Danes from Transylvania
Long Flute Melodies
Transdanubian Ugros and Fast Csardas
Bartok: String Quartet No 4
Bartok: Violin duos with source tunes
Sonatina on Themes from Transylvania
Ballad of the murdered shepherd
Romanian Folk Dances with source tunes
One of the world’s most prominent string quartets, the Hungarian Takacs Quartet made a stop at the Coolidge auditorium of the Library of Congress on Friday night, and they were not alone. Less widely known but just as talented, the four musicians of the Muzikas brought us the old traditional Hungarian folkloric way of playing and improvising. They were accompanied by a young but already quite tested folk singer: Marta Sebestyen. International recognition came to her after two of her songs were used on the soundtrack of The English Patient, but she usually sticks to more traditional folk music and songs. The concert was titled “Bartok and Folk Music”, and that is exactly what we got.
A huge fan of Hungarian village folk music, Bela Bartok was always eager to incorporate its melodies, harmonies and rhythms into the new musical language he was creating. Therefore, the two ensembles decided to collaborate and study the influence of peasant music into more modern works, such as Bartok’s celebrated fourth quartet or his ever popular Romanian Folk Dances. Far from being a dry academic exercise, the concert turned out to be a delightful musical experience during which both musical genres, the classical and the rural, were played alternatively or together to highlight their similarities and differences.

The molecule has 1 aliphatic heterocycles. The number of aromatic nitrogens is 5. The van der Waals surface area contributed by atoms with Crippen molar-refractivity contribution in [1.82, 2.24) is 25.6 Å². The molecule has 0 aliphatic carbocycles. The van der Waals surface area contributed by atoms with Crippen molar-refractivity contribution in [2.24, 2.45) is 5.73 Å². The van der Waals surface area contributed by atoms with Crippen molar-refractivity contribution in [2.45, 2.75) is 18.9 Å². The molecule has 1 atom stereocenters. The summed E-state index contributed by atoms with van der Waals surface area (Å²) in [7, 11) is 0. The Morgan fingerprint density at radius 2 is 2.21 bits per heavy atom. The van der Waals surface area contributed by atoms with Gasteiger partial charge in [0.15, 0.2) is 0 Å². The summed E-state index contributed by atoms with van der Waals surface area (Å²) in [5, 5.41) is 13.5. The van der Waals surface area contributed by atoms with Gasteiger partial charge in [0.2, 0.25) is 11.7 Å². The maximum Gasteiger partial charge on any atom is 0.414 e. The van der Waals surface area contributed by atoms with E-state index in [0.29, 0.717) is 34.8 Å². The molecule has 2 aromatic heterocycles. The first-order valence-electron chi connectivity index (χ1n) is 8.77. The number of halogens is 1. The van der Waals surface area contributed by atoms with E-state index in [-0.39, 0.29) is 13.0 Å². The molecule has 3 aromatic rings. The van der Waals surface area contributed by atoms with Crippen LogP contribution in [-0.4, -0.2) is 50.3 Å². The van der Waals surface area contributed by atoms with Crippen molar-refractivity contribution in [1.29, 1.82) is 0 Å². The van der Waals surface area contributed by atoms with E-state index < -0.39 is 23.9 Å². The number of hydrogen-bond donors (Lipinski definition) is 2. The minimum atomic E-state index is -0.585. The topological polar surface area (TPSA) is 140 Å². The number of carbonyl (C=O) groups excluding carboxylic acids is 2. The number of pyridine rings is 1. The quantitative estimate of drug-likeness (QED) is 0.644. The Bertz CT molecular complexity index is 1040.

After a couple of Transylvanian dances and melodies by the Muzsikas, their classical counterparts appeared for what may be Bartok’s highest achievement: his String Quartet No 4. The Takacs’ vibrant performance was excitingly enhanced by the interspersion of traditional tunes played by the Muzsikas in between the original movements. The result was a quite effective succession of contrasting but nevertheless unifying short pieces all belonging to the complex puzzle of Hungarian music.
After the intermission, Muzsikas’ first violin and Takacs’ second violin both simultaneously engaged in three violin duos, from Bartok again, each playing his own style and, here again, highlighting their different musical perspectives while remaining in perfect harmony.
The last part of the program was the Romanian Folk Dances, which undoubtedly remain one of his most beloved compositions, and their high-spirited rendition by both ensembles, paying alternatively and eventually together, easily brought the house down.
It wouldn’t be fair to overlook the more traditional short works such as songs, vocal feats – Marta Sebestyen’s imitation of bagpipes was a lot of fun – dances, and even old recordings, but the evening belonged to Bartok, and the encore loudly begged for by the enthusiastic audience started with a short folk song and slowly turned into another brilliantly exuberant rendition of his sixth folk dance by both Takacs and Muzsikas. In one fell swoop, these dedicated ambassadors of Hungarian music managed to combine rural, classical and fun, and earned our ever-lasting gratitude.
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